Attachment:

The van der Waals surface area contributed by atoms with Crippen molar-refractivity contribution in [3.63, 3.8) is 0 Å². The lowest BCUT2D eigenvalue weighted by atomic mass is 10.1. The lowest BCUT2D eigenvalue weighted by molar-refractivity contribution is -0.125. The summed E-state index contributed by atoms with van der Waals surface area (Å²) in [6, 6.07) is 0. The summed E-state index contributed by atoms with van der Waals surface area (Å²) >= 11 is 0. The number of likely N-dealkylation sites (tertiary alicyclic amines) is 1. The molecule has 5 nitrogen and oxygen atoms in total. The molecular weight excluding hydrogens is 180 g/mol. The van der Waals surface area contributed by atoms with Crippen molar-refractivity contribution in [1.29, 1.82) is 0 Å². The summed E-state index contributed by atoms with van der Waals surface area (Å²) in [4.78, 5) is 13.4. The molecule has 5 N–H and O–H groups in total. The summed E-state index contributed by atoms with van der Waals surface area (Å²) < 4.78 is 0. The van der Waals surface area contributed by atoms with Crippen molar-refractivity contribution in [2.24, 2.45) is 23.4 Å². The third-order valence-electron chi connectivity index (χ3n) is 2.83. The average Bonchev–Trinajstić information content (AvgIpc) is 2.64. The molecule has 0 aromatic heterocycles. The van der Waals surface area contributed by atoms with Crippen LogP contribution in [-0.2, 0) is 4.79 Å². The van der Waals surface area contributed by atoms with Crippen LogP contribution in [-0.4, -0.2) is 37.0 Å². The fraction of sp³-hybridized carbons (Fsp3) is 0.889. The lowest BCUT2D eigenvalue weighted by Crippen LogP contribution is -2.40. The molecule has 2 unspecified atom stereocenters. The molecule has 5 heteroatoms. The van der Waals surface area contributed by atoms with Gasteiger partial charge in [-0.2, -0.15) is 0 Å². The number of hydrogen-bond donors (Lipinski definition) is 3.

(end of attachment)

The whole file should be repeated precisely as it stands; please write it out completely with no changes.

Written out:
The van der Waals surface area contributed by atoms with Crippen molar-refractivity contribution in [3.63, 3.8) is 0 Å². The lowest BCUT2D eigenvalue weighted by atomic mass is 10.1. The lowest BCUT2D eigenvalue weighted by molar-refractivity contribution is -0.125. The summed E-state index contributed by atoms with van der Waals surface area (Å²) in [6, 6.07) is 0. The summed E-state index contributed by atoms with van der Waals surface area (Å²) >= 11 is 0. The number of likely N-dealkylation sites (tertiary alicyclic amines) is 1. The molecule has 5 nitrogen and oxygen atoms in total. The molecular weight excluding hydrogens is 180 g/mol. The van der Waals surface area contributed by atoms with Crippen molar-refractivity contribution in [1.29, 1.82) is 0 Å². The summed E-state index contributed by atoms with van der Waals surface area (Å²) in [4.78, 5) is 13.4. The molecule has 5 N–H and O–H groups in total. The summed E-state index contributed by atoms with van der Waals surface area (Å²) < 4.78 is 0. The van der Waals surface area contributed by atoms with Crippen molar-refractivity contribution in [2.24, 2.45) is 23.4 Å². The third-order valence-electron chi connectivity index (χ3n) is 2.83. The average Bonchev–Trinajstić information content (AvgIpc) is 2.64. The molecule has 0 aromatic heterocycles. The van der Waals surface area contributed by atoms with Crippen LogP contribution in [-0.2, 0) is 4.79 Å². The van der Waals surface area contributed by atoms with Crippen LogP contribution in [-0.4, -0.2) is 37.0 Å². The fraction of sp³-hybridized carbons (Fsp3) is 0.889. The lowest BCUT2D eigenvalue weighted by Crippen LogP contribution is -2.40. The molecule has 2 unspecified atom stereocenters. The molecule has 5 heteroatoms. The van der Waals surface area contributed by atoms with Gasteiger partial charge in [-0.2, -0.15) is 0 Å². The number of hydrogen-bond donors (Lipinski definition) is 3.